Home Again to Quartzsite, AZ
I’ve been spending my winters in the Arizona desert for quite a few years now and I’m starting to get a pretty good idea of how they work. Early to mid-October are almost always still hot and by that I mean they begin right around 100 degrees during the day and don’t cool off a whole lot at night, maybe into the 80s. But then a series of storms will pass through and each storm will bring a varying amount of rain and wind with it and after it leaves the temperatures will drop by about 10 degrees and then stay down at those temperatures. The result is that by the beginning of November the temperature is very pleasant, somewhere around the mid-70s.
This year exactly followed that pattern, in early October we got a storm through and the temperature dropped into the low 90s. Then, in mid-October another storm went through and dropped the temperature in the 80’s and finally last week another storm came through and dropped the temperatures into the 70s, which is where they are now.
Because most of October is too hot in the desert for me, I stay in northern Arizona near Flagstaff and wait for it to cool down. The same pattern works there except the temperatures there start in the 80s which are very pleasant in the shade of the National Forest, and every storm drops the temperatures down the same 10 degrees but before long they are in the 60s during the day and 30s at night and it’s too cool for me to stay there.
What every snowbird knows is you have to find an intermediate elevation between the 7000 feet of Flagstaff and 700 feet of Quartzsite, in Arizona a very good choice is Sedona. At 4000 feet it’s much cooler than Quartzsite, but much warmer than Flagstaff. Like Goldilocks said, “This one is just right!” So the second week of October we left Flagstaff and went to Sedona.
However, the same pattern happens there as the rest of Arizona and we got a storm through that dropped the temperatures down and it was starting to get pretty cool at night. Then last week the forecast was for a BIG storm to come through and drop the temperatures all over Arizona by more than 10 degrees and that would put the night time temps into the low 30s in Sedona, and that ‘s cooler than we wanted so it was time to move. The group of us camping together there made plans to leave on November 4th and move collective camp to Quartzsite. We got lucky and the rain held off, but about an hour before I was done breaking camp the skies opened up and it started pouring rain! I was almost done, but not quite so I had to finish packing in the rain and I was soaked by the time I hit the road!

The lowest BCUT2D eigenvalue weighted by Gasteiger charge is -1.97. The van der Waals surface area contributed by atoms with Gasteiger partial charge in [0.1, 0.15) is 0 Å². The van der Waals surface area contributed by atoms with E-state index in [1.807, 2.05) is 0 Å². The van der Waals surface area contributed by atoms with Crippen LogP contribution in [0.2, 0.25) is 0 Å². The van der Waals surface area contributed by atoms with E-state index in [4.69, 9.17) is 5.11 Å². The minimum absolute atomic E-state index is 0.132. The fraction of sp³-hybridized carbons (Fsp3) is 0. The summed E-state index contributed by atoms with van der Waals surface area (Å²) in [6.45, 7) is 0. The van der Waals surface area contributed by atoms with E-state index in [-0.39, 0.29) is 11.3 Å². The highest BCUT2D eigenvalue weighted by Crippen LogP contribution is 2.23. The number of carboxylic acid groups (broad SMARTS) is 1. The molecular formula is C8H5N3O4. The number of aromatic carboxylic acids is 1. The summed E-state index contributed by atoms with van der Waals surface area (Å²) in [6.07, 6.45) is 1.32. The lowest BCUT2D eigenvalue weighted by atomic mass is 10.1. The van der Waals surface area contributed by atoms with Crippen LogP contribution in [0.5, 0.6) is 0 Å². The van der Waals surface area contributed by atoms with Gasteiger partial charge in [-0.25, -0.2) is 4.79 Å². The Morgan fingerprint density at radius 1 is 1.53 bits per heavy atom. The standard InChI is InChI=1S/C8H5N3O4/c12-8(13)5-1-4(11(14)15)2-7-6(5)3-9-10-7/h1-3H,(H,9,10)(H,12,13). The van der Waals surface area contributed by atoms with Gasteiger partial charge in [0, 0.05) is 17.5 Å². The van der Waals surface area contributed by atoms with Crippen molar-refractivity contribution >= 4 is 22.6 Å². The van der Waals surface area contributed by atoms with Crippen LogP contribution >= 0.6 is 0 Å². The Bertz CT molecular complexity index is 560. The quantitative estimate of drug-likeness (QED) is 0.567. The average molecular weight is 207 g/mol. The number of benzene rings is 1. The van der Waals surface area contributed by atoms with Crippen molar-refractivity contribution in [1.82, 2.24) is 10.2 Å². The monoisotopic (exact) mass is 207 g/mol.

Worse, it had gotten pretty cool so almost the whole drive to Quartzsite I had the heat and windshield wipers on drying out my clothes. The rain even turned into sleet at one point it was so cool. One of our group had made an appointment in Flagstaff to get his solar installed at Northern Arizona Wind and Sun (the cheapest and best place that I know of) and while it was cool and raining on us, it was snowing and freezing in Flagstaff!! They got 6 inches of snow overnight and were in the low teens!
We were moving south just in the nick of time!!!
As soon as you make the final drop down in elevation to Phoenix you can feel it getting warmer so I could turn the heat and windshield wipers off. As oppressive as the heat is there during the summer, it’s wonderful in the fall and winter!!
I hadn’t been to a Costco for awhile so I stopped there on the way through and saw gas for under $2.00 a gallon for the first time in a long time–it was $1.94 at Costco, but around $2.05 everywhere else in town. After stocking up at Costco it was time to jump on Interstate 10 and drive the 130 miles to Quartzsite to my November camp.
Generally there is very little enforcement of the 14 day rule on BLM land in Quartzsite during November. But starting in December they start to take notice of everyone who’s there and by the end of December they go around and evict anyone who is over their 14 day limit. Because you have to be gone for at least 14 days before you can come back, I can’t risk that happening to me before the RTR on January 5. For that reason I won’t camp in Quartzsite in December. I’ll spend the rest of November here and then leave around December 1st for Ehrenberg where I’ll stay until it’s time to come back over for the RTR. It’s a little inconvenient, but no big deal.
Already there is a group gathering here. Right now there are 12 of us camping together, 6 women and 6 men. I also know of at least 5 over in Ehrenberg. Here in Quartzsite our group is in 6 vans, 1 Prius, 2 slide-in campers and a 25 foot Travel Trailer. As November goes on, more of us will trickle in and gather together.
You’re welcome to join us! The camaraderie of being part of a tribe is wonderful and the weather has been perfect! Every day it’s in the mid-70s and nights are in the high-40s. Amazingly, the forecast is for it to stay just that way for quite a while to come. So if you are already dreading another winter of snow, cold, storms and rain, join us in the gorgeous Arizona desert where you can be a part of a community and enjoy better weather!
See you soon!
I’m making Videos with my good friends James and Kyndal on their YouTube Channel. See them here:
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Check out a Video Tour of our Quartzsite Camp:
Thanks for supporting this site by using these links to Amazon. I’ll make a small percentage on your purchase and it won’t cost you anything, even if you buy something different.
Benchmark Atlas to Arizona: Benchmark Atlas From Amazon.com
Delorme Atlas and Gazetteer
I’d never go to Arizona without this photography guide: Photographing the Southwest: Volume 2–Arizona
A great book I recommend: Wild in Arizona: Photographing Arizona’s Wildflowers,